• Initiation time, (minutes, hours from birth), ideal is zero separation.
  • Dose of skin-to-skin contact, (hours per day, or as percentage of day), ideal >90%.
  • Duration, (measured in days or weeks from birth), ideally until infant refuses.

Safe technique should ensure that obstructive apnoea cannot occur. Since the mother must be able to sleep to provide adequate dose, this requires keeping the airway safely open, and close containment to mother’s bare chest using a garment, various of these are described in the WHO guidelines.[6]

Mother should be the primary provider of skin-to-skin contact, as only she can breastfeed. However, it is almost always necessary that father should also provide skin-to-skin contact to achieve adequate dose; other family members can also be used. Since skin-to-skin contact is basic to early bonding and attachment, it should probably not be done by hospital staff and other surrogates.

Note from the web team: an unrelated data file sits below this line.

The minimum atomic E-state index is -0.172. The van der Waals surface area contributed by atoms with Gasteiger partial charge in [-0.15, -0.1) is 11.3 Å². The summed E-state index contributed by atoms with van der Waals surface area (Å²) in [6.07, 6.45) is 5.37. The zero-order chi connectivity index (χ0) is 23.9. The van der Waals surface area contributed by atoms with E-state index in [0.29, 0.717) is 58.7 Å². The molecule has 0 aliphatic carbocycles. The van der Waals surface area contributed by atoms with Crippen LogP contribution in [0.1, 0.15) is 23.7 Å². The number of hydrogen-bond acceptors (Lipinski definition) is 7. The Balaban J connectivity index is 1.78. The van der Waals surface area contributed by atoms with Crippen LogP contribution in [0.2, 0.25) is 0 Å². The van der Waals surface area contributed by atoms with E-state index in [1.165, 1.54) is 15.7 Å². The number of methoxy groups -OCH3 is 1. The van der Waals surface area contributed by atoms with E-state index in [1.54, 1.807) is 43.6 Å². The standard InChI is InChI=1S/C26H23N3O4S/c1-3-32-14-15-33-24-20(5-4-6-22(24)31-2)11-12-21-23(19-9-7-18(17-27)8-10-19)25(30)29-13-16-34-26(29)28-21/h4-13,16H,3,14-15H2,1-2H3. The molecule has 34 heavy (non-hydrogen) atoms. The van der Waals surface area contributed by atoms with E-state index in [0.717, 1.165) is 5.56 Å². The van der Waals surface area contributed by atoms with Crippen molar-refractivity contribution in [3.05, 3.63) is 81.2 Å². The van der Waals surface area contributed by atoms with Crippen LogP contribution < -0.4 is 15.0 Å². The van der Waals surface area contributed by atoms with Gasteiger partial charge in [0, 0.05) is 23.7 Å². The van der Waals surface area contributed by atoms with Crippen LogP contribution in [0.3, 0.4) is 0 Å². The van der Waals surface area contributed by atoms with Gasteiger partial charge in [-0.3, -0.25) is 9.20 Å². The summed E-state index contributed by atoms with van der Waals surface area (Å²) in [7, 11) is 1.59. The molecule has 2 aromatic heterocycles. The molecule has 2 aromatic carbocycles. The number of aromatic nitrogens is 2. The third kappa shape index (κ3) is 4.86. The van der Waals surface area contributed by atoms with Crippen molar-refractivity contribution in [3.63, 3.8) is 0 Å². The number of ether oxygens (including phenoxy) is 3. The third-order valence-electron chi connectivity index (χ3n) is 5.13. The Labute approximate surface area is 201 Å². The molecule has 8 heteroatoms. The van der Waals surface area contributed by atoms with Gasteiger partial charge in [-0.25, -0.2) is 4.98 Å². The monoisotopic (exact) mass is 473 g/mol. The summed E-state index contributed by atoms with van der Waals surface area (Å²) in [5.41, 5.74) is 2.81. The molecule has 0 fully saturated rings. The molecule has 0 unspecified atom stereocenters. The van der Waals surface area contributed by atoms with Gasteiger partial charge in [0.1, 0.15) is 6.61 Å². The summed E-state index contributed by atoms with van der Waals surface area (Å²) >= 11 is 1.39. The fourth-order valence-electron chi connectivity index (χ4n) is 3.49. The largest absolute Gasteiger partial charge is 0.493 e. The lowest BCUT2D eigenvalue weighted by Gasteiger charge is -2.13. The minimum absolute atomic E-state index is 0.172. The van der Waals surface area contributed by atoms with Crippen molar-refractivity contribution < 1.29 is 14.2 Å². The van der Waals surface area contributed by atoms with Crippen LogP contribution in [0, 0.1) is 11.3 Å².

Clinical evidence[edit]

The Cochrane review on "Early skin-to-skin contact for mothers and their healthy babies" provides clinical support for the scientific rationale.[23] However, clinical research studies of early skin-to-skin contact have not been done on "unhealthy " babies, and very extremely small babies. The available evidence does show that early skin-to-skin contact produces better outcomes, very specifically with respect to breastfeeding, but also with regulation of physiological outcomes (all homeostasis).[23]

A randomized controlled trial published in 2004 reports that babies born between 1200 and 2200g became physiologically stable in skin-to-skin contact starting from birth, compared to similar babies in incubators.[24] In another randomized controlled trial conducted in Ethipoia, survival improved when skin-to-skin contact was started before 6 hours of age.[25]